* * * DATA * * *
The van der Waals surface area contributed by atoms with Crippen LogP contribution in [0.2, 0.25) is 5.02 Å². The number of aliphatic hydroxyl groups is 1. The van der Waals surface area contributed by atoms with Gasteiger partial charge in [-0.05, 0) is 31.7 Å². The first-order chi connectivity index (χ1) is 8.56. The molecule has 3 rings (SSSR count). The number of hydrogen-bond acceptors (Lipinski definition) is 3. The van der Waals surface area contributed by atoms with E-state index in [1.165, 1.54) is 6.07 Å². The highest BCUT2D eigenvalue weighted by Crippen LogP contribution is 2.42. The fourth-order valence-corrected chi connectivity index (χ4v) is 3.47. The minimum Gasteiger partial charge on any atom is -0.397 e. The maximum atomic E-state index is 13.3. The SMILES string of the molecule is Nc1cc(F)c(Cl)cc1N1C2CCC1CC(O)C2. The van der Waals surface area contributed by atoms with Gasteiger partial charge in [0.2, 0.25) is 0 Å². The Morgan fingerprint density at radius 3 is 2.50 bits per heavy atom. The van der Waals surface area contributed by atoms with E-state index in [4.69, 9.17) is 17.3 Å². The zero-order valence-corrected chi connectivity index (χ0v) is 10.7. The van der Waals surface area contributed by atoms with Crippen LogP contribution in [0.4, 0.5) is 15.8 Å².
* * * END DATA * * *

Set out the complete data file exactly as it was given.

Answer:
The van der Waals surface area contributed by atoms with Crippen LogP contribution in [0.2, 0.25) is 5.02 Å². The number of aliphatic hydroxyl groups is 1. The van der Waals surface area contributed by atoms with Gasteiger partial charge in [-0.05, 0) is 31.7 Å². The first-order chi connectivity index (χ1) is 8.56. The molecule has 3 rings (SSSR count). The number of hydrogen-bond acceptors (Lipinski definition) is 3. The van der Waals surface area contributed by atoms with E-state index in [1.165, 1.54) is 6.07 Å². The highest BCUT2D eigenvalue weighted by Crippen LogP contribution is 2.42. The fourth-order valence-corrected chi connectivity index (χ4v) is 3.47. The minimum Gasteiger partial charge on any atom is -0.397 e. The maximum atomic E-state index is 13.3. The SMILES string of the molecule is Nc1cc(F)c(Cl)cc1N1C2CCC1CC(O)C2. The van der Waals surface area contributed by atoms with Gasteiger partial charge in [0.2, 0.25) is 0 Å². The Morgan fingerprint density at radius 3 is 2.50 bits per heavy atom. The van der Waals surface area contributed by atoms with E-state index in [4.69, 9.17) is 17.3 Å². The zero-order valence-corrected chi connectivity index (χ0v) is 10.7. The van der Waals surface area contributed by atoms with Crippen LogP contribution in [0.4, 0.5) is 15.8 Å².